Sea buckthorn berry is rich in oil both in seeds(seed oil) and in the fruit soft parts i.e. flesh and peel (pulp oil). Seeds contain typically around 10% oil,whereas the oil content in the soft parts varies over a much wider range from 0.5 to 10% (f. w.), largely depending on origins and varieties.
Sea buckthorn seed oil and pulp oil differ considerably in fatty acid composition (Table I). While linoleic (18:2n-6) and α-linolenic (18:3n-3) acids are the major fatty acids in the seed oil, the high level of palmitoleic acid (16:1n-7, up to 50%) differentiates sea buckthorn pulp oil from most other oils of plant origine

EFFECTS OF SEABUCKTHORN OIL ON MUCOUS MEMBRANES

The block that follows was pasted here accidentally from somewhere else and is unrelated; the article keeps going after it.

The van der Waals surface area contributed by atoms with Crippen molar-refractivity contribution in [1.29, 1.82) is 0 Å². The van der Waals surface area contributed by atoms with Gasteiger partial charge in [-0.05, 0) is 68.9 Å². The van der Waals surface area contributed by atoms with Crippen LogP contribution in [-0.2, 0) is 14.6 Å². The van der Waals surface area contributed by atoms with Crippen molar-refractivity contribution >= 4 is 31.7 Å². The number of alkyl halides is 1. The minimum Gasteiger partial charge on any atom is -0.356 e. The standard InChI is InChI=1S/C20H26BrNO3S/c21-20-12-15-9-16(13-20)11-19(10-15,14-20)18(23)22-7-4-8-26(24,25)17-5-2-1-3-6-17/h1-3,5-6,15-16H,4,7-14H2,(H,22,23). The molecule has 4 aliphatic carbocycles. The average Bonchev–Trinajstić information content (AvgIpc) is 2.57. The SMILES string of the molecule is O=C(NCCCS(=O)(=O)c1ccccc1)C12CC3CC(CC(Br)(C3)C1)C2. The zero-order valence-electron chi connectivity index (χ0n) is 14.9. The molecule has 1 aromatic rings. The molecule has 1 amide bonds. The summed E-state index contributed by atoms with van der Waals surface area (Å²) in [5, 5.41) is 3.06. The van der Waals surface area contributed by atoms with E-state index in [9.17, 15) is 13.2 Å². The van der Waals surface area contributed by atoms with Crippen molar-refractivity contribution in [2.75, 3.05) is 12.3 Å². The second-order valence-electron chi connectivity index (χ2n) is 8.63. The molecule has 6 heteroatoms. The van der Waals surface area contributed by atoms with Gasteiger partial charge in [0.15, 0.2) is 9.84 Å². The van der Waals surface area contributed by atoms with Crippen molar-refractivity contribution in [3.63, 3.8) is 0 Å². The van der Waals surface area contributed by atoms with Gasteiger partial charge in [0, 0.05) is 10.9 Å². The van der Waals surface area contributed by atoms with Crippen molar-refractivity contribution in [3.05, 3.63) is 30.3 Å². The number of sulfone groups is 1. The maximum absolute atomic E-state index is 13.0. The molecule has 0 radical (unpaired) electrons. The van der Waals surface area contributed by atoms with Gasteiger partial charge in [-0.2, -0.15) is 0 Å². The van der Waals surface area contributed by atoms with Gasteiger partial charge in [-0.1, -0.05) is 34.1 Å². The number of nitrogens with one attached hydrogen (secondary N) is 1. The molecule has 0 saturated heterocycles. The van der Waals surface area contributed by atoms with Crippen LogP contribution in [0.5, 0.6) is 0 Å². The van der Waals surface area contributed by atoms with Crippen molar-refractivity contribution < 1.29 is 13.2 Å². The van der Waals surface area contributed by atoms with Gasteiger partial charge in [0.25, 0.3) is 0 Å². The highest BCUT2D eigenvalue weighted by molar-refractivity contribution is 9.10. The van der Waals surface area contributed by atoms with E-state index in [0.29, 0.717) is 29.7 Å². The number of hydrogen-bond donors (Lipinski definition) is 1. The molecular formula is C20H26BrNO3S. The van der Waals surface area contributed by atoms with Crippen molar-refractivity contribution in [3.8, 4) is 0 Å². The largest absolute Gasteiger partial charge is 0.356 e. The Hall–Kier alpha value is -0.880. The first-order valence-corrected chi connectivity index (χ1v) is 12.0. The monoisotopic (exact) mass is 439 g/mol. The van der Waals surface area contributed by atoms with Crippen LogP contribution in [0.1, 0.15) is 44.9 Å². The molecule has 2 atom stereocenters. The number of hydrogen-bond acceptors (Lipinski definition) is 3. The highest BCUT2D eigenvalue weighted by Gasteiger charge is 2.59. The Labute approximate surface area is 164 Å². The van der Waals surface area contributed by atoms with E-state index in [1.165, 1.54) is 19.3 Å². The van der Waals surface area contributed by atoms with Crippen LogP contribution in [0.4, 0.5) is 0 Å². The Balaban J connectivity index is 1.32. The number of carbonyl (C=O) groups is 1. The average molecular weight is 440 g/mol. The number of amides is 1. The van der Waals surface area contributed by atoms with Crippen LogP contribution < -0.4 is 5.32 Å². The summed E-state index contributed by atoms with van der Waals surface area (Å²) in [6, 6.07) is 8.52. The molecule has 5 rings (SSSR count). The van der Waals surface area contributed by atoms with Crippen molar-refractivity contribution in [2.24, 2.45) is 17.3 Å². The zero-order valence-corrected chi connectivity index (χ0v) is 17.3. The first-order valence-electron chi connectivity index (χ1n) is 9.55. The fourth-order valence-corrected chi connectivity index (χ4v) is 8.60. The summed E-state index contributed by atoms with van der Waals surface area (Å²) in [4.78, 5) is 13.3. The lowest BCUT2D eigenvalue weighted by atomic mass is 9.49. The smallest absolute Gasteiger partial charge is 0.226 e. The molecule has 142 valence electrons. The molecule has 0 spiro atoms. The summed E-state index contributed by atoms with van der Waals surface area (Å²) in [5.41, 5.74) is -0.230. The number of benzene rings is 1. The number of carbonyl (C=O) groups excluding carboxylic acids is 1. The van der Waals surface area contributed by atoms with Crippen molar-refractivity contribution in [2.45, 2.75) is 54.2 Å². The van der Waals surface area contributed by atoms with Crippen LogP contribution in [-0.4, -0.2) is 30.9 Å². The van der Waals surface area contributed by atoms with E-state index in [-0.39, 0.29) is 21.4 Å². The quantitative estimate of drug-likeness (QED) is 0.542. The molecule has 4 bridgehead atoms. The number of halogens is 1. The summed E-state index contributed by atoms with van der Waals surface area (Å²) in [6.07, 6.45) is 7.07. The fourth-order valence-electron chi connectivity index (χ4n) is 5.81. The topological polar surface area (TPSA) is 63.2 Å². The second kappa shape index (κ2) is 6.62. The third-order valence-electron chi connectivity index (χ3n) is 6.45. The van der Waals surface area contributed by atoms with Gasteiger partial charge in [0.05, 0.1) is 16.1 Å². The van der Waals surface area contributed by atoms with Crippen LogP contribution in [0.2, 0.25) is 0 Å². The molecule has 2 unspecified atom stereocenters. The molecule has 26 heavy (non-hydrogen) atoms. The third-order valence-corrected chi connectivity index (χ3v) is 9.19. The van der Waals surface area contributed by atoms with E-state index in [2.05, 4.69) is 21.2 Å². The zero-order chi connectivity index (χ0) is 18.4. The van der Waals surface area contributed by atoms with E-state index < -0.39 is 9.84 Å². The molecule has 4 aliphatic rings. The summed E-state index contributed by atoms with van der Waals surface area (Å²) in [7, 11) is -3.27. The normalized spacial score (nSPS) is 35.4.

EFFECTS STUDY COMMENTS

Gastric & duodenal mucosa
►Protect & strengthen mucosa
► Cure ulcere
► reduces gastric secretion      

►clinical trials
►Animals experiments

► Clear effects
► More studies on biochimical mechanism needed

Urogenital mucosa
►Cure cervicitis
►Anti inflammation

►Clinical practice
►Case report

►Mostly case reports and clinical practice

Mouth mucosa
►Speed up recovery and reparation of stomatitis and esophagitis
►Improve symptoms of dry mouth

►Clinical trials
►Animal experiments

►Mostly case reports and clinical practice

Anti-Inflammation
► Heal burns,wounds,scalds
► Promote tissue regeneration
►Anti-inflammatory and anagesic effects

►Clinical trials
►Animal experiments
► Clinical practice

►Results of study support health claims from tradional use and clinical practice

Anti-oxidation
►Reduce peroxidation of cell membrane
►Maintain membran structureand functions
►More effective than pure vitamine E